There are a number of effective organ-specific treatments for scleroderma. Raynaud’s phenomenon may be helped by calcium channel blockers. Declining renal function and hypertension are often treated with drugs. Esophageal damage from reflux of stomach contents can be treated with acid-reducing drugs. Antibiotics, special diets and medication can improve absorption of nutrients in people who have abnormalities of their intestines. Musculoskeletal pain may respond to nonsteroidal anti-inflammatory agents. Lung inflammation may be treated with cyclophosphamide.

Physical and occupational therapies are used to minimize joint disability and functional impairment.

Glossary of clinical terms used in description or classification of systemic sclerosis

1. Typical sclerodermatous skin changes: tightness, thickening, and non-pitting induration, excluding the localized forms of scleroderma (morphea or linear scleroderma)

a) Sclerodactyly: above-indicated changes limited to (fingers and toes).

b) Proximal scleroderma: above-indicated changes proximal to the metacarpophalangeal or metatarsophalangeal joints, affecting other parts of the extremities, face, neck, or trunk (thorax or abdomen); usually bilateral, symmetrical and almost always including sclerodactyly

2. Other skin manifestations attributable to systemic sclerosis or comparison disorders

a) Digital pitting scars or loss of substance from the finger pad: depressed areas at tips of digits or loss of digital pad tissue as a result of digital ischemia rather than trauma or exogenous causes

b) Bilateral finger or hand edema: firm but pitting edema, especially involving fingers (includes puffy sausage-like swelling of fingers) or the dorsal aspect of the hands

c) Abnormal skin pigmentation: hyperpigmentation often containing areas of punctate or patchy hypopigmentation or depigmentation ("pepper and salt")

d) Raynaud's phenomenon: at least two-phase color change in fingers and often toes consisting of pallor, cyanosis, and/or reactive hyperemia in response to cold exposure or emotion, as determined by patient's history or physician's observation

3. Visceral manifestationsa) Bibasilar pulmonary fibrosis: bilateral reticular pattern of linear or lineonodular densities which are most pronounced in basilar portions of the lungs on standard chest roentgenogram; may assume appearance of diffuse mottling or "honeycomb lung," and should not be attributable to primary lung disease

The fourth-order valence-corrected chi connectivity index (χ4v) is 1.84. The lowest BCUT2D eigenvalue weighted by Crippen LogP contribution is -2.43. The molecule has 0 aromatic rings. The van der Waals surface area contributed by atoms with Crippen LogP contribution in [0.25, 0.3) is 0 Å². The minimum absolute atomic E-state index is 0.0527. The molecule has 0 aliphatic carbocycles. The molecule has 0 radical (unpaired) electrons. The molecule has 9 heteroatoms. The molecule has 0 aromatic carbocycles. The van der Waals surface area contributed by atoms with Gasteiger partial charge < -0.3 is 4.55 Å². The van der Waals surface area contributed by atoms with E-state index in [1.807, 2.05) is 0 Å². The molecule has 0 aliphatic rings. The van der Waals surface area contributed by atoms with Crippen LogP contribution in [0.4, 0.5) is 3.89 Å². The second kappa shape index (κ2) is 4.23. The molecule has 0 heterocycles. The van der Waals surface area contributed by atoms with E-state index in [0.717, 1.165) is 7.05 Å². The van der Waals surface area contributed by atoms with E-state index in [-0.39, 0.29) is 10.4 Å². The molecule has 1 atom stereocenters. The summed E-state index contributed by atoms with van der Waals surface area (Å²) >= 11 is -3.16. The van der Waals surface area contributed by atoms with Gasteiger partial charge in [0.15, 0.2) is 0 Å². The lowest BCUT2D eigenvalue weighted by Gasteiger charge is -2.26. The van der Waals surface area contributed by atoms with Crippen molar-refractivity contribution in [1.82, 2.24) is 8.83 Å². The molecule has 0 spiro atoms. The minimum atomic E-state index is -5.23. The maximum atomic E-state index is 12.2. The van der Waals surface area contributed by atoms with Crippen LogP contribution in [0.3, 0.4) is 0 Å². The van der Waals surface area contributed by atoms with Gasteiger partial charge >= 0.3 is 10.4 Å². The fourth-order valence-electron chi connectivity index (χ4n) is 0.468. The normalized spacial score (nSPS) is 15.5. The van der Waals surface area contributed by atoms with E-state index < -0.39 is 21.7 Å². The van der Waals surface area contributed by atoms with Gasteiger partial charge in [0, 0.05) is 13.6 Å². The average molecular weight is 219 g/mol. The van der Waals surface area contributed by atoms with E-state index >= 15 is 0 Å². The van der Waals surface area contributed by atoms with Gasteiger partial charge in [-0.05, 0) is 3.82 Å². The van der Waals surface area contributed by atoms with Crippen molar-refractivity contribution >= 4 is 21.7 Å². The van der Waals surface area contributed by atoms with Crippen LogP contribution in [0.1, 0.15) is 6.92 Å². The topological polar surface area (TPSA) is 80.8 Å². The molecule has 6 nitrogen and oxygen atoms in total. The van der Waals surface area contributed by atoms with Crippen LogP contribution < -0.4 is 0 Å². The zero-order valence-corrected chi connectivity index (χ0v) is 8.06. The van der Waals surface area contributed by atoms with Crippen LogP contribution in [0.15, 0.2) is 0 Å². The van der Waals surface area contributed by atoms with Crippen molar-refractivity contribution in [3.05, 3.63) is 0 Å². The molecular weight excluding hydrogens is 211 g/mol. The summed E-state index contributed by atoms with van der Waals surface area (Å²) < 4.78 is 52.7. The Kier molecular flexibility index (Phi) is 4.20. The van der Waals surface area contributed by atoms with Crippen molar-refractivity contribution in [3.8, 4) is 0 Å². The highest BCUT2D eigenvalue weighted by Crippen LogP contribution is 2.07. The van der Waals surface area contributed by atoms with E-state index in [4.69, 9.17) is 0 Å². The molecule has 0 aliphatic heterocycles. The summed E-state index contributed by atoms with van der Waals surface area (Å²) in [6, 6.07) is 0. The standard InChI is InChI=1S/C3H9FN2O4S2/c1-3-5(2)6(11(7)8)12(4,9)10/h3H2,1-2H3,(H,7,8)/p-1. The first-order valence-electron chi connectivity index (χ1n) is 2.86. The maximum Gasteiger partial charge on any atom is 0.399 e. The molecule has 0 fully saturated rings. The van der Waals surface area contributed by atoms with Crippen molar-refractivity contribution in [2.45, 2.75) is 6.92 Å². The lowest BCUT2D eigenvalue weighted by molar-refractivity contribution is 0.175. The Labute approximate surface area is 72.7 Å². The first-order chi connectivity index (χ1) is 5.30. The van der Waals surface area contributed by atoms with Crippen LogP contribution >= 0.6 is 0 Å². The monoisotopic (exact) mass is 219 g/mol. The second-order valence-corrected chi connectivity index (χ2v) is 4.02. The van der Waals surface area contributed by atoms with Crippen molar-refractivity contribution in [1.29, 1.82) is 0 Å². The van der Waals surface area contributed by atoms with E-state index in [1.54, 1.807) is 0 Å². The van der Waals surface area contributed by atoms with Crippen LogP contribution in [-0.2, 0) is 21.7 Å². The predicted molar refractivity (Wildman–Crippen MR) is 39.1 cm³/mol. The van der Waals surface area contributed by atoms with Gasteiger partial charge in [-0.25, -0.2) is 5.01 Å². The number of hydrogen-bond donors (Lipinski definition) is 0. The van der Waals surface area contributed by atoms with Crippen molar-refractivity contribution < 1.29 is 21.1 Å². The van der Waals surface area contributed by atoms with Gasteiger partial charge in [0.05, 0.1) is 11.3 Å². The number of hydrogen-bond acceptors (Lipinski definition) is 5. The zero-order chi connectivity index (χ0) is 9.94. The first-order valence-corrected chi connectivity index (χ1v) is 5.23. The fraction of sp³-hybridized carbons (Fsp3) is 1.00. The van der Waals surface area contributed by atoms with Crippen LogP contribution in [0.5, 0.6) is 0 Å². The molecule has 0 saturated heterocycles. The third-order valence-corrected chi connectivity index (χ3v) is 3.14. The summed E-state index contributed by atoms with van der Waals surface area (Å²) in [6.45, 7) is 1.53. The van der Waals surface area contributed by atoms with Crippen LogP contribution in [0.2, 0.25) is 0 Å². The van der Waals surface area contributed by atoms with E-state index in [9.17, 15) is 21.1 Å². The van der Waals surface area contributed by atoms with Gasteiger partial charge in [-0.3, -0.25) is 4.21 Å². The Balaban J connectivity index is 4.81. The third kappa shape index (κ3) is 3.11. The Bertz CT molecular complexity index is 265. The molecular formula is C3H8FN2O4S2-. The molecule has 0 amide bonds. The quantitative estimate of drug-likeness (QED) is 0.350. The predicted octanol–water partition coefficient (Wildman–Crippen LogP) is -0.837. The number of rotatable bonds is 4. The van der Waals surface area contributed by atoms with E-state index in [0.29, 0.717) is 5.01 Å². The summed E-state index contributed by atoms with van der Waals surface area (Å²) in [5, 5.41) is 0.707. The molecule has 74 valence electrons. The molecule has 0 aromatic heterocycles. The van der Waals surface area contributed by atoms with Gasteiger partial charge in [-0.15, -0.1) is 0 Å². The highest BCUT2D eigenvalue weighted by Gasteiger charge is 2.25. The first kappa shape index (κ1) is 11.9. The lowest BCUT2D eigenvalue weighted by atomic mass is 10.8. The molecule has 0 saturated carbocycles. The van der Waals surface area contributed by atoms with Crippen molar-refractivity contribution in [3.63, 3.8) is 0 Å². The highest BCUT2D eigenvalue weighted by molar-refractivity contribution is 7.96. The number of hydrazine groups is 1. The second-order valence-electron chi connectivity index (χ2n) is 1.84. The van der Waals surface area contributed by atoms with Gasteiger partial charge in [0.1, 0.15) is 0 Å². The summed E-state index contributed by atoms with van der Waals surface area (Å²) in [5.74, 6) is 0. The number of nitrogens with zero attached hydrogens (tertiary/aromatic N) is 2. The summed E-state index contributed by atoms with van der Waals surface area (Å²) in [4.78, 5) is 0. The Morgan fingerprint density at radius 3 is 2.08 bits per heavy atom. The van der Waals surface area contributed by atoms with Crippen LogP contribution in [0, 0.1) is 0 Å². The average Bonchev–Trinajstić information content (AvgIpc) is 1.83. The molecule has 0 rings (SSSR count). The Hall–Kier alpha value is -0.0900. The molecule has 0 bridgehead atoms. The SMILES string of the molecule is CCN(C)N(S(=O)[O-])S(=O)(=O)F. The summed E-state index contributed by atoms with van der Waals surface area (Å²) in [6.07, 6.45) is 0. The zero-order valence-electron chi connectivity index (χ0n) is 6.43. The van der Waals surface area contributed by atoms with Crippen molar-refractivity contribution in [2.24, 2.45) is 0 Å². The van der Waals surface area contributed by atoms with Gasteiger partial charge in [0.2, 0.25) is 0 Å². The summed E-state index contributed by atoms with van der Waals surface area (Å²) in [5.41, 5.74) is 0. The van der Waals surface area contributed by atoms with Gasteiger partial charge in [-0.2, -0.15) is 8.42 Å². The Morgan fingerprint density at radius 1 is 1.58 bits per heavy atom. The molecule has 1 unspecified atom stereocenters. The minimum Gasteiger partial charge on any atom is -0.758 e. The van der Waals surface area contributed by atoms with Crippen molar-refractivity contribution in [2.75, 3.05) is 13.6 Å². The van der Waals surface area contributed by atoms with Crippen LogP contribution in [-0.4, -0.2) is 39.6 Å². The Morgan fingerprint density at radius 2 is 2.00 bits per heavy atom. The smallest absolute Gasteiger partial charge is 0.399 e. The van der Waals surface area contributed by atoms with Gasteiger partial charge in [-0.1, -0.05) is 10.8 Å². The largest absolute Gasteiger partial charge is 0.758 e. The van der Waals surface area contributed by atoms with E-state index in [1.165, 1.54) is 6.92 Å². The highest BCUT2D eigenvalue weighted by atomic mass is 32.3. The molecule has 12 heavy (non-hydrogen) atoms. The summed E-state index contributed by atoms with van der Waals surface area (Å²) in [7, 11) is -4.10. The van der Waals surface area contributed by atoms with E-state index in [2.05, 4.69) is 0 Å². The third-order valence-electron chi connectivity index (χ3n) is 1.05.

b) Lower (distal) esophageal dysphagia: substernal discomfort on swallowing or sensation of food holdup in the retrosternal location

c) Lower (distal) esophageal dysmotility: hypoperistalsis or aperistalsis, as demonstrated by either cine esophagram or fluoroscopy or by manometric study, often accompanied by evidence of decrease in lower esophageal sphincter tone with reflux of gastric contents into the esophagus

d) Colonic sacculations: wide-mouthed diverticula of colon located along the antimesenteric border; found on barium enema examination; these sacculations may also occur in ileum and jejunum

Ankylosing spondylitis (AS) is a rheumatic disease that causes arthritis of the spine and sacroiliac joints and can cause inflammation of the eyes, lungs, and heart valves. It varies from intermittent episodes of back pain that occur throughout life to a severe chronic disease that attacks the spine, peripheral joints and other body organs, resulting in severe joint and back stiffness, loss of motion and deformity as life progresses.

AS is a member of the family of diseases that attack the spine called spondylarthropathies. In addition to AS, these diseases include Reiter’s syndrome, some cases of psoriatic arthritis and the arthitis of inflammatory bowel disease.


The cause of AS is not known, but all of the spondylarthropathies share a common genetic marker, called HLA-B27, in most affected individuals. In some cases, the disease occurs in these predisposed people after exposure to bowel or urinary tract infections.


  • AS afflicts an estimated 129 out of 100,000 people in the United States.
  • AS typically strikes adolescents and young adult males.
  • The prevalence of AS varies by ethnic group and is most common in Native Americans.


Delayed diagnosis is common because symptoms are often attributed to more common back problems. A dramatic loss of flexibility in the lumbar spine is an early sign of AS. Although most symptoms begin in the lumbar and sacroiliac areas, they may involve the neck and upper back as well. Arthritis may also occur in the shoulder, hips and feet. Some patients have eye inflammation, and more severe cases must be observed for heart valve involvement.

At times, AS may presage the development of inflammatory bowel disease, and some patients have fever, fatigue, weight loss, anemia, eye inflammation (called iritis), and more severe cases may involve heart valve dysfunction. Other disorders of the internal organs and bones mimic spondylarthropathies and must be distinguished. Laboratory evaluation may reveal an elevated sedimentation rate (an indicator of inflammation), anemia and a positive HLA-B27 assay. X-rays and bone scans may show characteristic changes.